STAFF EDITORIAL– Lucky for us, through our Denison education we are fortunate enough to be provided with a strong Black Studies department with informative course offerings and extremely intelligent, passionate professors. Through these courses and professional insights, we are exposed to significant cultures and historical events that shaped not only the Black community, but the world. It is crucial to learn about your own roots in order to have a firmer grasp of your identity, but also interesting and essential to explore others.
Being able to communicate and interact with people of different backgrounds and identities allows for a diversified experience vital to self awareness and development. Black history month is a time to reflect and learn. A time to respect and pay tribute.
Although we are glad that there is a month dedicated to the importance of Black History, there comes to question this: why is it only during one month?
The importance of the African American race in America is greatly underrated. In history classes in most grade schools and high schools, we do not delve as much into African American culture, and its influence. Mostly, it is brushed aside as we learned extensively on how Christopher Columbus had sailed the ocean blue in 1492.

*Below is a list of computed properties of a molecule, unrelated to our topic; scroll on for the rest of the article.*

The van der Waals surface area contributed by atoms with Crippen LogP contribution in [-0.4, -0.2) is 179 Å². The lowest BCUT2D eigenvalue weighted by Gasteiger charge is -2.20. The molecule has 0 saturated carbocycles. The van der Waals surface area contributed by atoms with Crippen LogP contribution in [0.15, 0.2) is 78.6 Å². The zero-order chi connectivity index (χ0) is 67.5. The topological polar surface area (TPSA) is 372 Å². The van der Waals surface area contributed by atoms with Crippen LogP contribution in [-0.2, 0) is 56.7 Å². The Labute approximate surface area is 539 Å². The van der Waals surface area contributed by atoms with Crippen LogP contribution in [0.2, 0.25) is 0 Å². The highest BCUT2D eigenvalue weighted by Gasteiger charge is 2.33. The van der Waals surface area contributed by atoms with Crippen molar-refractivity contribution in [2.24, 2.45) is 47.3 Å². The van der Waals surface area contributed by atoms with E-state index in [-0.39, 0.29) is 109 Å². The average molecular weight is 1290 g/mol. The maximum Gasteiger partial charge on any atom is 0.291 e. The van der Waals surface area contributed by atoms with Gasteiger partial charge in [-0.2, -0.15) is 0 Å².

For example, the Harlem Renaissance was an important moment for the cultivation of black culture. This movement inspired African American writers, artists, and poets to express their voices and style. The birth of Jazz, the NAACP, and other black empowerment movements sprung from the Harlem Renaissance.
Black history should be celebrated every day. Not for a week, not for a month, but constantly and consistently, just as every culture should.
Another problem that arises is that it seems the student organizations do more for Black History Month than our curriculum. While the BSU hangs posters and posts on Facebook advertising events on campus, any discussion about Black History Month is absent from nearly all classes. If Denison wants to celebrate the liberal arts and the interconnections of all disciplines, we should talk about Black history inside the classroom as well as outside.
Black history is American history. It is part of the foundation of our society and the building of our country. There have been many influential Black writers, politicians and activists that should be studied and recognized all year long. Confining these amazing works to one month separates them as representation of Black culture, rather than a part of American culture.
These works exists outside of Black Studies classes and outside of Black History Month. Although a very important time, the events that occur during February should be celebrated all year long, along with the rest of the diverse American culture.